Apple’s Worldwide Developers Conference unveils the latest tech every year, but there’s always something extra for marketers to look for. This year, the buzz was all about the new feature in the iOS17 update: Link Tracking Protection. It automatically detects user-identifiable tracking parameters in URLs. It removes them when you’re in Safari’s Private Browsing, Apple Messages or Mail while allowing the links to remain functional for consumers.
An Apple statement read: “Some websites add extra information to their URLs in order to track users across other websites. Now this information will be removed from the links users share in Messages and Mail, and the links will still work as expected. This information will also be removed from links in Safari Private Browsing.”
The first developer beta of iOS 17 was released in June 2023, the first public beta was released in July 2023, and it was officially released to all users on September 18, 2023 — though not all users update their phones immediately.
To understand the magnitude of this update, consider this: As of June 2023, Apple dominates the U.S. smartphone scene, capturing 56.9% of the market. That translates to around 124.7 million users. Given the massive popularity of iPhones, it’s no surprise that Safari is the preferred mobile browser in the U.S., with usage rates over 55.85%.
Marketers often work with UTMs (Urchin Tracking Modules) as platforms like Facebook, Google and various affiliate networks use them in links to trace a user’s path during their buying process. But with the new update typical UTMs — which cover details like source, medium and campaign — won’t be touched.
These UTM parameters don’t function like unique personal identifiers. They give a broad view of how a user gets to a website. However, specifics like Facebook click IDs, Google Click Identifiers (GLICDs), Mailchimp email IDs and similar identifiers will be removed from the links. This transition directly impacts marketing efforts and attribution strategies in several key areas:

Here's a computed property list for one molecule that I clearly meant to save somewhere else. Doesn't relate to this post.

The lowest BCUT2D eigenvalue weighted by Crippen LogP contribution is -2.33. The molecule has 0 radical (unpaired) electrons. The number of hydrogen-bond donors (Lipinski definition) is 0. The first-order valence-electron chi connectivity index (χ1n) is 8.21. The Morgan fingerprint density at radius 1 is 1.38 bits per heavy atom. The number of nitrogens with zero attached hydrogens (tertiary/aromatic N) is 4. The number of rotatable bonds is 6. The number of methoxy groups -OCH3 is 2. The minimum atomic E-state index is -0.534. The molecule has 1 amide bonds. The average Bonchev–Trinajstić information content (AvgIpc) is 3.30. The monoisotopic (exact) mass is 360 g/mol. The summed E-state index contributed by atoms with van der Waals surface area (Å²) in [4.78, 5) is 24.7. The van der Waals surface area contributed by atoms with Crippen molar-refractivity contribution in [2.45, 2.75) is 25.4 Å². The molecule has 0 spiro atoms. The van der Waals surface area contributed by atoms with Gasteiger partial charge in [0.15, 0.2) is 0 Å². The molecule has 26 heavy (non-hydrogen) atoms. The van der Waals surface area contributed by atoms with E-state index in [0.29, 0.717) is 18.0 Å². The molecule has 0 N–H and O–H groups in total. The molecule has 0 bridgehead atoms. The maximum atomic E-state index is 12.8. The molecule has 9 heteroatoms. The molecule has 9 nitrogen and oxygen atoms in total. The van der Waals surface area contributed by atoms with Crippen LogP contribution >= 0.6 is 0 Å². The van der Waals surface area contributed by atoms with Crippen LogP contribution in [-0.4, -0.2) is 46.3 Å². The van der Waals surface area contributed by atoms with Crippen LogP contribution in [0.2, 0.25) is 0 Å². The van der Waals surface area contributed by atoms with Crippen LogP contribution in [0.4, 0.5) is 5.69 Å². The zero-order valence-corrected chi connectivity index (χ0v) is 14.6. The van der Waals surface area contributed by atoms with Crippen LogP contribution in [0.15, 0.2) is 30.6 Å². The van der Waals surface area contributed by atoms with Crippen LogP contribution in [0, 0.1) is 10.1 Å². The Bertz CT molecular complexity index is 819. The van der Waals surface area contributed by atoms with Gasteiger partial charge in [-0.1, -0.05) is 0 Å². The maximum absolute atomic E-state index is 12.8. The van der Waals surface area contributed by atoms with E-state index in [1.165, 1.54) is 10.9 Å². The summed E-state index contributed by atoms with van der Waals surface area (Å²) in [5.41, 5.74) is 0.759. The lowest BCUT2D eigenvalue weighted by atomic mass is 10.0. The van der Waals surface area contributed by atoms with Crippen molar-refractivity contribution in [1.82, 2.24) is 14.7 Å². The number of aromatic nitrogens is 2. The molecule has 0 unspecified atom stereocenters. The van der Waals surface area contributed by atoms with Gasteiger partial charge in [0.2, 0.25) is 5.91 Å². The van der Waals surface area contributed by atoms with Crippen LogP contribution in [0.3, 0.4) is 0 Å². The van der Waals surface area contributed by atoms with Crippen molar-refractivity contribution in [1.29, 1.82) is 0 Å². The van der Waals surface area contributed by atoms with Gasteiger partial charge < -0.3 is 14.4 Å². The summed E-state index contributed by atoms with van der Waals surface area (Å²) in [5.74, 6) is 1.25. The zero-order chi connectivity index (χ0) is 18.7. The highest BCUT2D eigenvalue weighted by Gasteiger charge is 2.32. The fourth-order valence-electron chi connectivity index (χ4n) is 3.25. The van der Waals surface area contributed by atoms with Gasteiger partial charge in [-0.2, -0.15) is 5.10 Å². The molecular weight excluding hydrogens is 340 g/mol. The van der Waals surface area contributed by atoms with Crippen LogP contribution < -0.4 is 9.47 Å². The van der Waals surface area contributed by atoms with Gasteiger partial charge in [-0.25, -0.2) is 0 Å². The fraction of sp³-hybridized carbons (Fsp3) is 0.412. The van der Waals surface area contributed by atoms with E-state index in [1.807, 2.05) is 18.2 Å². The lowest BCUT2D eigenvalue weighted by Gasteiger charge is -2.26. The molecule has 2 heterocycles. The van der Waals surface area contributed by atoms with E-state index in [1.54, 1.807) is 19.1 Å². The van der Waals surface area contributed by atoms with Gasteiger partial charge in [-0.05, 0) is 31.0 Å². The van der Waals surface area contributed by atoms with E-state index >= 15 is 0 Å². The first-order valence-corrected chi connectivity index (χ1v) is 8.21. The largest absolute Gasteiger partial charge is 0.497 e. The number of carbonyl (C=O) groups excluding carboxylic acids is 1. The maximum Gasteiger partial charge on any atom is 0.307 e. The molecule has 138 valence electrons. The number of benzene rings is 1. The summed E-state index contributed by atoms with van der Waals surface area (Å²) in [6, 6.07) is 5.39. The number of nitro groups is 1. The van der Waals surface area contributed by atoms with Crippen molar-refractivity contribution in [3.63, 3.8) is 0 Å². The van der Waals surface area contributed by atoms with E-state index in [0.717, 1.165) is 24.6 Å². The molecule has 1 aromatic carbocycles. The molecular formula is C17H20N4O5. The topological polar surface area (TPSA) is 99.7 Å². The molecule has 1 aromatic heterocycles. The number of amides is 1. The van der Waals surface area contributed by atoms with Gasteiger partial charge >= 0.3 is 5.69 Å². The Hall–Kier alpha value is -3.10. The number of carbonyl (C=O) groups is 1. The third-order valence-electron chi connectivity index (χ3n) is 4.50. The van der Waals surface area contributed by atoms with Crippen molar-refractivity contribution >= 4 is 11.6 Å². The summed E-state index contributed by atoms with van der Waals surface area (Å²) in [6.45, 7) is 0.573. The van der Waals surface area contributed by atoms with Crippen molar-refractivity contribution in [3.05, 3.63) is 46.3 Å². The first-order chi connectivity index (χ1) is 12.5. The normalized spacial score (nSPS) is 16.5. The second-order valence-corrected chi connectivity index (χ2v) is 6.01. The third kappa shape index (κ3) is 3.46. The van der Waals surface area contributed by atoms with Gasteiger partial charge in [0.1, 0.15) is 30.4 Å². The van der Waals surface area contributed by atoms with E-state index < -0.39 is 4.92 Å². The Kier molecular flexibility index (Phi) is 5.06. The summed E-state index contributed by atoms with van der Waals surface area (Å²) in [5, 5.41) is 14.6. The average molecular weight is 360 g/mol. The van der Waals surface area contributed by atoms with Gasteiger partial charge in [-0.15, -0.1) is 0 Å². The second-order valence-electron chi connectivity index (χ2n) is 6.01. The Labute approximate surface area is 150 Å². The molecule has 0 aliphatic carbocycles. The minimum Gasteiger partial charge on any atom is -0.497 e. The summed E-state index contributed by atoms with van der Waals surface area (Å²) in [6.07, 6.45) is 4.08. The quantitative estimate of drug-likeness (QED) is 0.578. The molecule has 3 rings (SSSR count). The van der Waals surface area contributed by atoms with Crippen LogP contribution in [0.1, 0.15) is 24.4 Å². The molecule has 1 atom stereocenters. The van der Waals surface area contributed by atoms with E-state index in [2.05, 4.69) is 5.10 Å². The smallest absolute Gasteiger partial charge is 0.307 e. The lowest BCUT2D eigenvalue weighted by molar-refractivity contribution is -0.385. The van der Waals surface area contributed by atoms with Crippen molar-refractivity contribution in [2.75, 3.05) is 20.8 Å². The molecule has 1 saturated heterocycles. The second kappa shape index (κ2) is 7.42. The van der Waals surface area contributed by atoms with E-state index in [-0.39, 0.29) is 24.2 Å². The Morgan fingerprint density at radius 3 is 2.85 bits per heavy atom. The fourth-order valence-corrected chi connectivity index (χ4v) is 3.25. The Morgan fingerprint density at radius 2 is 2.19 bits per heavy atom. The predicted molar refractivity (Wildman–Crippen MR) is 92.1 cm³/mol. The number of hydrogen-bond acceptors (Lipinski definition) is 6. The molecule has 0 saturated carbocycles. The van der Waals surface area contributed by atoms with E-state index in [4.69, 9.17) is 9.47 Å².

Apple has integrated its Private Click Measurement (PCM) tool into Safari’s Private Browsing to help advertisers adjust to these shifts. PCM values user privacy, aiming to track click-through conversions without revealing personal user data.
Initially, it was only accessible in Safari’s non-private browser and iOS/iPadOS apps for devices using iOS 14.5 or later, supporting both web-to-web and app-to-web attributions. But with the debut of iOS 17, PCM’s reach now includes Safari Private Browsing.
Apple’s Link Tracking Protection feature is set to have consequences for a range of marketing channels. Understanding the changes and their impact will allow marketers to make changes to their approach to the following channels:
Email Marketing & SMS
The introduction of Link Tracking Protection means that user-specific tracking parameters in links opened through Messages and Mail will automatically be eliminated. This presents a challenge for email and SMS channels. Carla Donahue, the Lifecycle Director at WITHIN, offers these key insights for email and SMS marketers to protect their tracking and attribution:
Affiliate Marketing Campaigns
Many advertisers and social media affiliates depend on URL tracking data for accurate attribution and commission calculations. With the implementation of Link Tracking Protection, affiliate link tracking will become more challenging. In response, WITHIN’s Affiliate Account Manager, Angela Liu, has put together some valuable tips:
At WITHIN, we are dedicated to helping our clients adapt to changes in the affiliate industry and maintain their success. Contact us today to learn more.
Link Tracking Protection is designed to remove tracking parameters like Google click IDs and Facebook click IDs. This means Google Analytics might face challenges tracking your Google Ads and Meta could have issues tracking Facebook Ads.
However, it’s crucial to understand that this change will only affect users on Safari Private Browsing. Those using the Facebook app or seeing Google Ads outside Safari’s private mode won’t experience any difference.
While this update might not drastically alter these channels, it serves as a reminder for marketers to reevaluate their current methods and gauge their reliance on third-party data across different platforms. Marketers should double down on collecting and using first-party data. This can be done by engaging with customers who willingly share their information. Valuable insights like website visits, mobile app interactions, browsing patterns, and purchase behaviors remain unaffected by the iOS17 update and can offer a goldmine of information.
Apple’s latest update emphasizes the need for marketers to pivot toward collecting and using data with user permission. This strategy gives consumers the reins, letting them choose how and when brands interact with them, building a foundation of trust. Marketers who rely on third-party tracking will be more vulnerable to updates like iOS17 and evolving consumer privacy trends.